For the first time in the short history of the Heroes Game, however, each side is playing for something. With the Hawkeyes looking for their first 12-0 season and the Cornhuskers looking to become bowl-eligible, there is finally more at stake than, you know...a stupid trophy that everyone hates (that should really go to the loser instead of the winner)

Does this mean that on Saturday morning we'll all wake up in a new era of Iowa-Nebraska football? Maybe. Probably not, but maybe. At least it's nice to have the hype match the stakes. For once, Nebraskans are going to take a break from sewing new patches on the knees of their good pair of overalls to crowd around the lot's only working television and watch a Heroes Game where both teams are playing with their season on the line.

This game doesn't feel different because some corporation tells us it should, it feels different because there is so much at stake. Maybe in 10 years, this game will be a real rivalry and we can all look back at 2015 as the point where we started to care. Today though, when Iowa takes the field at Memorial Stadium, the last thing on everybody's mind is going to be taking home the Heroes Trophy.

Every Iowa fan is looking to witness C.J. Beathard and company make history and take momentum into the Big Ten Championship game. Every child in Nebraska will be hoping and praying by the rattail on the back of their head that their beloved Cornhuskers will somehow go to a middling bowl game against the Sun Belt runner-up this year, and that they can stay up playing their brand new Sega Dreamcast while their parents will go out to the fanciest restaurant in the county (Olive Garden) to celebrate. Rivalry or no, the Heroes Game finally means something.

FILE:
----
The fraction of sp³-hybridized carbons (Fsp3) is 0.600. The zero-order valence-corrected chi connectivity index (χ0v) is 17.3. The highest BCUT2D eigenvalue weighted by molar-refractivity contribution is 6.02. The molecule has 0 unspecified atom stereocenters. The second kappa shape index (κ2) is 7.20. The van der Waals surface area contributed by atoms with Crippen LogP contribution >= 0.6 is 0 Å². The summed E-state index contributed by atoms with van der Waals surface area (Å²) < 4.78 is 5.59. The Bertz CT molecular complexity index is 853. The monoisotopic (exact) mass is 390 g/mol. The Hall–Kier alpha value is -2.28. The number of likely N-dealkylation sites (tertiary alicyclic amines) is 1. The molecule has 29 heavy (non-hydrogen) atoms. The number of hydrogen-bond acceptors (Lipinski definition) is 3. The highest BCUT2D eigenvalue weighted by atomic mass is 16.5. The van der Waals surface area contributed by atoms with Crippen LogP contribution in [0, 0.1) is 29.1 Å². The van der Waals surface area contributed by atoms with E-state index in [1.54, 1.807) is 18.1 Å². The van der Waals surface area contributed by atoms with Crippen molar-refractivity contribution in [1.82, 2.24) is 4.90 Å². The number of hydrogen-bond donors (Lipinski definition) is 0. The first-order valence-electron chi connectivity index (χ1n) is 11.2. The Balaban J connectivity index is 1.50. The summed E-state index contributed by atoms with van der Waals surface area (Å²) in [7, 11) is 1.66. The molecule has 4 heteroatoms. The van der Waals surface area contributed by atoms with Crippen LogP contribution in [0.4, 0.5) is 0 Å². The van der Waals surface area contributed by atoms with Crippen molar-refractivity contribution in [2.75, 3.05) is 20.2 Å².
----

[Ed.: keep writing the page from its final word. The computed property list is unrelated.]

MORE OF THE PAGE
So buckle in, my dear readers. To everyone on both sides going to the game, have fun. Drink a beer for me (presumably Bud Heavy for those of you wearing red) and have a hell of a time. For everyone like myself who can't be there, I hope you find somewhere cool to watch the game. This is going to be a hell of a ride. Go Hawks.